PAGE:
Two of the Chinese firms under the BMC – China State Construction Engineering Corp Ltd, which is owned by the Chinese government, and the privately-held China Geo Engineering Corp – were previously blacklisted by the World Bank in 2009 for allegedly conspiring with Philippine companies to rig the bidding of road projects the international lender partly financed.
BMC appealed the decision but TFBM field office manager Felix Castro Jr told Asia Times via text message on March 27, that “the motion of BMC [to rebuild Marawi] is moot and academic with the shift of procurement to public bidding.”
Even if the two Chinese-led consortiums are now out apparently of the running to serve as a single developer for Marawi’s delayed rehabilitation, sentiments against China’s involvement in rebuilding the city still linger.
“No way. We don’t want Chinese involvement, especially state-owned Chinese corporations,” said Lininding, when asked if they will still welcome Chinese contractors in the rehabilitation of their war-torn city. He said many in Marawi feared Chinese investment could lead to a “debt trap.”
“We are afraid, especially we have Lake Lanao as a resource. We don’t want to see Chinese firms taking control of (the lake) if we can’t repay the cost they will incur in rebuilding our city,” Lininding said.
Lake Lanao is the second largest lake in the Philippines and the largest on the southern island of Mindanao. The lake serves as a major source of hydropower in the country’s underdeveloped south.
To be sure, China has responded generously to calls to help Marawi recover from the Islamic State-instigated conflict, including through donations of heavy equipment worth 155 million pesos ($3 million) that have been used in the construction of transitional shelters outside of Ground Zero.
Beijing also committed a grant of 1.1 billion pesos ($20.8 million) during the pledging session for the Bangon Marawi Comprehensive Rehabilitation and Reconstruction Program in Mindanao’s Davao City last November.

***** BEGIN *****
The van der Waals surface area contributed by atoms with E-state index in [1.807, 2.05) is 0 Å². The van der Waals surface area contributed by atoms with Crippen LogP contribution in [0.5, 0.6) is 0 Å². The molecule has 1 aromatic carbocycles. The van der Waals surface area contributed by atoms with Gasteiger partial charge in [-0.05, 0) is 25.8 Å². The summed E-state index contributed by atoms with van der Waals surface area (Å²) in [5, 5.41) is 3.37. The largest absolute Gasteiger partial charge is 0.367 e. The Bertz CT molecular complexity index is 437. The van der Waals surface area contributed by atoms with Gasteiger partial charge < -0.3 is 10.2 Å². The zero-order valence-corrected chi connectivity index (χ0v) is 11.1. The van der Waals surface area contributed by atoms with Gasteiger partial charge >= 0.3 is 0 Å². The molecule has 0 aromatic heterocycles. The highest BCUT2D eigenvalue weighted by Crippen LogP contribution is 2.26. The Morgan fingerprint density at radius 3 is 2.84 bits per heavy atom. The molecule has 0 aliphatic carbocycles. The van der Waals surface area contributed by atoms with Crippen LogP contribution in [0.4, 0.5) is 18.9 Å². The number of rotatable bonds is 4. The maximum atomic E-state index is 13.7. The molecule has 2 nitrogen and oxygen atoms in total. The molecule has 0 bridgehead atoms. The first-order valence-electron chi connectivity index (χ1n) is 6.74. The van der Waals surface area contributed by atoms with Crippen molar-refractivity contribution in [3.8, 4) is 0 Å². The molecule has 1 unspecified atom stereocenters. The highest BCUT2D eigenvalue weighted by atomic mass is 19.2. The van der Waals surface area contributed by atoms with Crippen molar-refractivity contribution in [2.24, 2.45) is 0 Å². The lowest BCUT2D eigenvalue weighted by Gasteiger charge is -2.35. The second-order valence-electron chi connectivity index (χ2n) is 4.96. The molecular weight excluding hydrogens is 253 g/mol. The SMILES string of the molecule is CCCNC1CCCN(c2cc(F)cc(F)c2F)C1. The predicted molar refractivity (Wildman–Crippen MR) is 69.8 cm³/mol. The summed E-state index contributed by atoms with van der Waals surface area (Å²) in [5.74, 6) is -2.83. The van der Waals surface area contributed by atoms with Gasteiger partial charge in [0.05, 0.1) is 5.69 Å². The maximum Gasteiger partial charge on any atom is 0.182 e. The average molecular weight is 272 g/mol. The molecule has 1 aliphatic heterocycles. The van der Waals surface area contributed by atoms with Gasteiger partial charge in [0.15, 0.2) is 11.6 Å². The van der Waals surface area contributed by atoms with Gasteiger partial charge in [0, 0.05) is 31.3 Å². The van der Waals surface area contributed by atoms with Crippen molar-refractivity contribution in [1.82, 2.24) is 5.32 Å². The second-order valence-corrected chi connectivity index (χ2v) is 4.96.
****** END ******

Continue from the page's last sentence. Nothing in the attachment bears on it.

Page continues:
In June 2017, at the height of the siege, China provided firearms and ammunition worth around 370 million pesos ($7 million) to help Filipino troops fight the Islamic militants, and later gave a 15 million peso ($284,546) donation for initial relief assistance to the siege’s victims.
Li Lin, consul general of China’s consulate in Davao City, said China’s 1.1 billion peso grant would be used to construct a bridge and a stadium in Marawi, with the works expected to start within the year.
He said that Beijing merely wants to help rebuild the ruined city as part of China’s improving ties with the Philippines under Duterte. He said claims that anti-Chinese sentiment is rising in Marawi are “baseless.”
“The support from China to participate in post-war Marawi … is a gift from the Chinese government,” he told Asia Times on April 2 at the Chinese consular office in Davao City. Li said there was still a possibility of state-owned and private Chinese firms investing in the war-torn city.
He also lamented that his country is being made a “scapegoat” for the delays in rehabilitating Marawi.
“I hope this is from a small number of people misled by Western media, or stories told by opposition parties. It sounds very strange to me,” Li said. “(Even) if it is a general public opinion, that you have these kind of worries, or even this strong sentiment against (China), this is groundless.”